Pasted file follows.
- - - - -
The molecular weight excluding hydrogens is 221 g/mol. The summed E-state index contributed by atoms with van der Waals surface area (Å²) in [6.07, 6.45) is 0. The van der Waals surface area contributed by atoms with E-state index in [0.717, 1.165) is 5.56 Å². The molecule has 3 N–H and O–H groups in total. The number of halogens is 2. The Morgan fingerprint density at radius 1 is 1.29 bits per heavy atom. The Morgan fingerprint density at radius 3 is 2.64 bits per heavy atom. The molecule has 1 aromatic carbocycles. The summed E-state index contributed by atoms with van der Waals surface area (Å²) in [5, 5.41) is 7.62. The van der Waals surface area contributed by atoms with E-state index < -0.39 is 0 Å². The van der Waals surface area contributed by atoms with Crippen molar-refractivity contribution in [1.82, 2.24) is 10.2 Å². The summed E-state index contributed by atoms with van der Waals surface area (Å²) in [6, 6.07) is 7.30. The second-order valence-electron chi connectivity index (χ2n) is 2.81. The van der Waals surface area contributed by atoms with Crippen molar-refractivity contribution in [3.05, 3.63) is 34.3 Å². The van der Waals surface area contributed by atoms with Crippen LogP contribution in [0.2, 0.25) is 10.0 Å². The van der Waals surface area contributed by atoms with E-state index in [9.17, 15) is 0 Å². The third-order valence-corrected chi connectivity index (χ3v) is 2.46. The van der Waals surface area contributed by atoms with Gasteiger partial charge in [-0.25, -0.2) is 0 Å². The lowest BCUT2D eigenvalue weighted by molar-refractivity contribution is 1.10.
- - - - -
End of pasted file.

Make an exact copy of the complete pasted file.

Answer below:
The molecular weight excluding hydrogens is 221 g/mol. The summed E-state index contributed by atoms with van der Waals surface area (Å²) in [6.07, 6.45) is 0. The van der Waals surface area contributed by atoms with E-state index in [0.717, 1.165) is 5.56 Å². The molecule has 3 N–H and O–H groups in total. The number of halogens is 2. The Morgan fingerprint density at radius 1 is 1.29 bits per heavy atom. The Morgan fingerprint density at radius 3 is 2.64 bits per heavy atom. The molecule has 1 aromatic carbocycles. The summed E-state index contributed by atoms with van der Waals surface area (Å²) in [5, 5.41) is 7.62. The van der Waals surface area contributed by atoms with E-state index < -0.39 is 0 Å². The van der Waals surface area contributed by atoms with Crippen molar-refractivity contribution in [1.82, 2.24) is 10.2 Å². The summed E-state index contributed by atoms with van der Waals surface area (Å²) in [6, 6.07) is 7.30. The second-order valence-electron chi connectivity index (χ2n) is 2.81. The van der Waals surface area contributed by atoms with Crippen molar-refractivity contribution in [3.05, 3.63) is 34.3 Å². The van der Waals surface area contributed by atoms with Crippen LogP contribution in [0.2, 0.25) is 10.0 Å². The van der Waals surface area contributed by atoms with E-state index in [9.17, 15) is 0 Å². The third-order valence-corrected chi connectivity index (χ3v) is 2.46. The van der Waals surface area contributed by atoms with Gasteiger partial charge in [-0.25, -0.2) is 0 Å². The lowest BCUT2D eigenvalue weighted by molar-refractivity contribution is 1.10.